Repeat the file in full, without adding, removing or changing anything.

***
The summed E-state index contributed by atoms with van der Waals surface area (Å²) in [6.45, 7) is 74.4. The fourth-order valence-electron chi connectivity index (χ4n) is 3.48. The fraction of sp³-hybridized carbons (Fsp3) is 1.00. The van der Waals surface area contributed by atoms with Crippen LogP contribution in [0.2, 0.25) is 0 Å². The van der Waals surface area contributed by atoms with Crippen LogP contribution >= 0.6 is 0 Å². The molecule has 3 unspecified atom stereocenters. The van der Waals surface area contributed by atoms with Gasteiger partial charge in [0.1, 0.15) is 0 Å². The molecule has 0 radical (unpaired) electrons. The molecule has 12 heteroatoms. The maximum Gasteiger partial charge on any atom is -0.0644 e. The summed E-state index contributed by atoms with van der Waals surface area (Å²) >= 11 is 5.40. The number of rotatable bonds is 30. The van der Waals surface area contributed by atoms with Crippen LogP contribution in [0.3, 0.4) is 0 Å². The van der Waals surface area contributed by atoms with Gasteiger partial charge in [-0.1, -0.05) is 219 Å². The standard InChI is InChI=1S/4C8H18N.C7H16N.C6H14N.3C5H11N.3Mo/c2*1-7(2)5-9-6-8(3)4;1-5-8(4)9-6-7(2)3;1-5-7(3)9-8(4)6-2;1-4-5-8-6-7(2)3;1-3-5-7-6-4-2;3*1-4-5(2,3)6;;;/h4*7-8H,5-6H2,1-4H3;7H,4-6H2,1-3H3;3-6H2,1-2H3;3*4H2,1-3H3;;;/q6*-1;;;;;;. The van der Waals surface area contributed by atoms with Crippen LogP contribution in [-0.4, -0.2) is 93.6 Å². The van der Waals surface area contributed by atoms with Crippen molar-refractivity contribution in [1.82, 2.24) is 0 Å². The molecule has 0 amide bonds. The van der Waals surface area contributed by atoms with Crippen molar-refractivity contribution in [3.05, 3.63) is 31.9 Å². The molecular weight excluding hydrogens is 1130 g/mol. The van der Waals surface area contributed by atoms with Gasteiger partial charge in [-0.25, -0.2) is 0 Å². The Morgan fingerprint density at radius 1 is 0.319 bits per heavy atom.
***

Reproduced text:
The summed E-state index contributed by atoms with van der Waals surface area (Å²) in [6.45, 7) is 74.4. The fourth-order valence-electron chi connectivity index (χ4n) is 3.48. The fraction of sp³-hybridized carbons (Fsp3) is 1.00. The van der Waals surface area contributed by atoms with Crippen LogP contribution in [0.2, 0.25) is 0 Å². The van der Waals surface area contributed by atoms with Crippen LogP contribution >= 0.6 is 0 Å². The molecule has 3 unspecified atom stereocenters. The van der Waals surface area contributed by atoms with Gasteiger partial charge in [0.1, 0.15) is 0 Å². The molecule has 0 radical (unpaired) electrons. The molecule has 12 heteroatoms. The maximum Gasteiger partial charge on any atom is -0.0644 e. The summed E-state index contributed by atoms with van der Waals surface area (Å²) >= 11 is 5.40. The number of rotatable bonds is 30. The van der Waals surface area contributed by atoms with Crippen LogP contribution in [0.3, 0.4) is 0 Å². The van der Waals surface area contributed by atoms with Gasteiger partial charge in [-0.1, -0.05) is 219 Å². The standard InChI is InChI=1S/4C8H18N.C7H16N.C6H14N.3C5H11N.3Mo/c2*1-7(2)5-9-6-8(3)4;1-5-8(4)9-6-7(2)3;1-5-7(3)9-8(4)6-2;1-4-5-8-6-7(2)3;1-3-5-7-6-4-2;3*1-4-5(2,3)6;;;/h4*7-8H,5-6H2,1-4H3;7H,4-6H2,1-3H3;3-6H2,1-2H3;3*4H2,1-3H3;;;/q6*-1;;;;;;. The van der Waals surface area contributed by atoms with Crippen LogP contribution in [-0.4, -0.2) is 93.6 Å². The van der Waals surface area contributed by atoms with Crippen molar-refractivity contribution in [1.82, 2.24) is 0 Å². The molecule has 0 amide bonds. The van der Waals surface area contributed by atoms with Crippen molar-refractivity contribution in [3.05, 3.63) is 31.9 Å². The molecular weight excluding hydrogens is 1130 g/mol. The van der Waals surface area contributed by atoms with Gasteiger partial charge in [-0.25, -0.2) is 0 Å². The Morgan fingerprint density at radius 1 is 0.319 bits per heavy atom.